1. Tangible material things, such as rocks and rivers, which were observed in detail but which were also used as the inductive foundation of more-or-less speculative scientific and metaphysical theories.
  2. Forms of matter that were not directly accessible to the senses, and that therefore had to be theorised and described in abstract and imaginative terms. The atom, which throughout most of the long nineteenth century was understood as the basic constituent of matter, is the best example of this.
  3. Forms of matter that were entirely hypothetical. For example, nineteenth-century physicists were almost unanimous in positing the existence of a material ether that pervaded space and that acted as the medium through which light, heat, electricity, magnetism (and, for some, gravity) moved. Because these forms of energy were understood as waves, vibrations, or undulations, the ether model imagined space as both material and rhythmic, and this scientific construction of a rhythmic universe had an important influence on some nineteenth-century poets.
  4. Material phenomena that appeared to be, and were often still understood as, immaterial. Sound, and particularly the human voice, is a good example of this. Science writers frequently used poetry to illustrate the argument that sound was transmitted as wave motions in the particles of the air and of other kinds of matter; poets tried to reconcile this materialist explanation of sound with the notion that the voice, and particularly the poetic voice, was a spiritual signifier of personal identity.

I think that gives a reasonable indication of what Poetical Matter is about. I’m currently writing the book’s final chapter, ‘Hardy’s Numbers’, on Thomas Hardy’s listing, counting, and detailed observation of material things in his poetry. These habits demonstrate Hardy’s adherence to a nineteenth-century tradition of minute observation and descriptive cataloguing in the study of nature. But Hardy’s insistent use of numbers also conveys a concern, shaped by his interest in twentieth-century scientific developments such as Einstein’s theories of relativity, that objective measurement of the material universe may be impossible. I’ll be blogging about Hardy’s poetry as I work on this chapter over the next couple of months.

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Observing Keats

I’m still thinking about John Keats and medicine. I’ve recently written a couple of articles – one on Jane Austen’s ‘Sanditon’ and one on Keats’s ‘Ode to Psyche’ – which consider how professional medicine might have provided nineteenth-century writers with a model for effective literary practice (in the description of characters, for instance, or in the communication of humane knowledge). But I think (or I hope) that, in the case of Keats, there’s still more to say, specifically about how his time as a medical student and dresser in London in 1815-17 trained him in a diagnostic method, and in a particular approach to working with patients, that also informed his poetry.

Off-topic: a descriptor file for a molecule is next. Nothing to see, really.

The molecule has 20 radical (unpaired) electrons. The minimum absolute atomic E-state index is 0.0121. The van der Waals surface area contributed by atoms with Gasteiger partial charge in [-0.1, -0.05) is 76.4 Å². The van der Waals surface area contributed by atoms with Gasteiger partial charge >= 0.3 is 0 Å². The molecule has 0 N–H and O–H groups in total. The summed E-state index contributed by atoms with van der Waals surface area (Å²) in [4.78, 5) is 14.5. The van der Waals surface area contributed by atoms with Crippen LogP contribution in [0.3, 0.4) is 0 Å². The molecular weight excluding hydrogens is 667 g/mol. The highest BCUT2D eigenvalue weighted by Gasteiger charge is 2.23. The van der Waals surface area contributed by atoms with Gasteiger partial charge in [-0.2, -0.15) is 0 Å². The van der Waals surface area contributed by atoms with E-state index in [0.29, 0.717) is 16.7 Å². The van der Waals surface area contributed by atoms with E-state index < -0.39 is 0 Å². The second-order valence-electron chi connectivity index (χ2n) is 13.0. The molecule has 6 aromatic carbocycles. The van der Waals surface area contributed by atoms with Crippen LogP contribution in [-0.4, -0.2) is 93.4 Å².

British medicine in the early nineteenth century was engaged in an ambitious (if uneven) process of professionalisation, exemplified in the 1815 Apothecaries’ Act, which for the first time mandated a (roughly) standardised curriculum of instruction and examination for trainee apothecaries. Keats was one of the first students to enrol at Guy’s and St Thomas’s hospitals after the passing of the act, and, as John Barnard has shown, in 1815-16 he attended the eminent surgeon Astley Cooper’s lectures on anatomy and on surgery. Cooper was an important contributor to the professionalisation of medicine, and especially to the development of a scientific approach to diagnosis and surgical treatment, which rejected systematic theorising and relied instead on empirical data and on detailed anatomical knowledge.

Descriptions of this approach are everywhere in notes taken by students who attended Cooper’s lectures at the same time as Keats (notes that are now held in the archives of King’s College London and of the Royal College of Surgeons). One student, Joshua Waddington, recorded Cooper as saying that the ‘principles’ of surgery ‘are founded upon observation of diseased living, and the examination of diseased dead Animals, and on experiments made on the living’. Another, George Ray, noted down the same maxim: surgical principles ‘are derived from three sources. 1st from the observation of the symptoms of Disease during life. 2ndly from the examination of the appearance of the body after Death. 3rd by experiments on living animals.’ For Cooper, it seems, observation, examination, and experimentation formed a kind of scientific trivium that underpinned surgical practice, and that viewed the living and the dead as the data of medical science.